A volunteering generation
There’s no doubt about it, without the generosity and dedication of volunteers, charities all over the world would struggle to fulfil their mission. In England alone, a quarter of the population (26%) participate in formal volunteering at least once a month – and those over the age of 50 make up a vast amount of that number.
As well as being considered an opportunity to ‘do good’, volunteering is also increasingly seen as an activity that is beneficial for the individual. In fact, it has recently been proven that it can have a very positive physical impact. Scientific research has shown that it can even lower blood pressure as well as improve general health and happiness. There have even been studies that have revealed that regular volunteering can reduce early mortality rates by up to 22%.
In recent years, our charity has actively sought volunteers over 50, not just because this age group may be inclined to have more spare time, but also, because we have learnt that people over 50 make fantastic volunteers. Whilst we encourage people of all age groups to volunteer, we are increasingly looking for people over 50 to join us as we feel that our camps need a diverse range of people, and a variation of age groups and skill sets.
People in a higher age bracket tend to have the life skills, knowledge and talent that we need at our camps. Parenthood, grand-parenthood, or life itself gives people the experience that many of the younger volunteers may not have and a range of volunteer ages also gives our campers the rich and balanced experience they need.
Who we are…
Over The Wall is a small but national charity that offers free residential camps to children with serious illness across the UK. The charity also provides camps for the siblings of children who suffer from illnesses and camps for their whole families. To do so, we need to fill over 700 volunteer places every year.
The camps we provide aim to enable children to reach beyond the perceived limitations of their illness and rediscover a whole new world of possibilities, helping to build their confidence, self-esteem and social skills. Our aim is to provide the children who lose parts of their childhood to illness, with the opportunity to reclaim it at camp, through activities, challenges and above all- by having fun.
Our charity was founded 20 years ago by the late Hollywood legend and Oscar winning actor, Paul Newman, (who many people will remember for his performances as The Sundance Kid or Cool Hand Luke). Back in 1999, Newman decided to bring the camps he created for children in the US to the UK along with the help of the Scottish businessman Joe Woods.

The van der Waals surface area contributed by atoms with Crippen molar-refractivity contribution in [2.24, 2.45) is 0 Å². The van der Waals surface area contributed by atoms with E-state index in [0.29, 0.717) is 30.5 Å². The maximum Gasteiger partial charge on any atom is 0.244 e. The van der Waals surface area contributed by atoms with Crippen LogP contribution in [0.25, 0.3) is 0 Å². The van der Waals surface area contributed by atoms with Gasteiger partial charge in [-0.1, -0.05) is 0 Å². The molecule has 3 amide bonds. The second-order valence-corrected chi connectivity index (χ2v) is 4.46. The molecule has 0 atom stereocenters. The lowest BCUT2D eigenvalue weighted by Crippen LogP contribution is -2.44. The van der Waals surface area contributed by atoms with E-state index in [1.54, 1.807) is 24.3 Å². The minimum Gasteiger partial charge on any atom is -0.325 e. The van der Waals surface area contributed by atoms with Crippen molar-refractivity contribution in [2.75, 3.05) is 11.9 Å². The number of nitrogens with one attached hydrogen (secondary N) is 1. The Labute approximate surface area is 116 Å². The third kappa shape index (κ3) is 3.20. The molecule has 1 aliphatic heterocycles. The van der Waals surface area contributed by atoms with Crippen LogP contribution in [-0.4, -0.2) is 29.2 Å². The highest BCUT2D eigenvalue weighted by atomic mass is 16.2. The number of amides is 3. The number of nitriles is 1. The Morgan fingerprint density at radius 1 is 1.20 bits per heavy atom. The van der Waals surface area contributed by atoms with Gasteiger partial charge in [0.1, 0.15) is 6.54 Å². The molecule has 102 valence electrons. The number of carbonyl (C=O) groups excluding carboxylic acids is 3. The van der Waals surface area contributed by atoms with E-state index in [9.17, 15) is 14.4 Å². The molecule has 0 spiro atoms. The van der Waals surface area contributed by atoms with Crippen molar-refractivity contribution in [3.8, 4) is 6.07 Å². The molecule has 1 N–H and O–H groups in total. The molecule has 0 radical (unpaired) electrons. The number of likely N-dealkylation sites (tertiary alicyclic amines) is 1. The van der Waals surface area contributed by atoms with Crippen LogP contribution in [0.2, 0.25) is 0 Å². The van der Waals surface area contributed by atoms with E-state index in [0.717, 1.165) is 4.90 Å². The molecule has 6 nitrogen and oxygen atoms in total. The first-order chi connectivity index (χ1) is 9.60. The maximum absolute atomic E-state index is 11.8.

Newman created these camps for the children whose lives were impacted by illness to- ‘raise a little hell’ – as he always said. The first camp he launched catered for 25 children but after two decades, the need and demand for the camps has grown. Next year, Over The Wall will cater for a record number of 1,200 campers, meaning an unprecedented number of volunteers are now needed.
Becoming a volunteer
Our volunteers, or ‘Team Mates’, are vital in supporting children throughout their time with Over The Wall, and without them, camp would not happen. Team Mates generally help to build one-to-one relationships, as well as encourage and empower campers as they complete activities such as games, music, drama, climbing, arts and crafts and archery. At camp, Team Mates are allocated to a group and will spend their time with their team of campers and other volunteers, helping to ensure the children have an amazing experience.
We also encourage volunteers with a specific passion or skills in areas like music, drama, games, sports and arts and crafts, as there are always opportunities to help lead a specific activity, which often works well with those over 50. Whether its helping campers unleash their creativity and artistic flair, planning a fun session of games, or leading discovery activities including things like ‘Spy School Training’ and ‘Rocket Launching’! In addition, we offer ‘Free Choice Sessions’ and ‘Special Activities’ which allow volunteers to lead in their area of choice.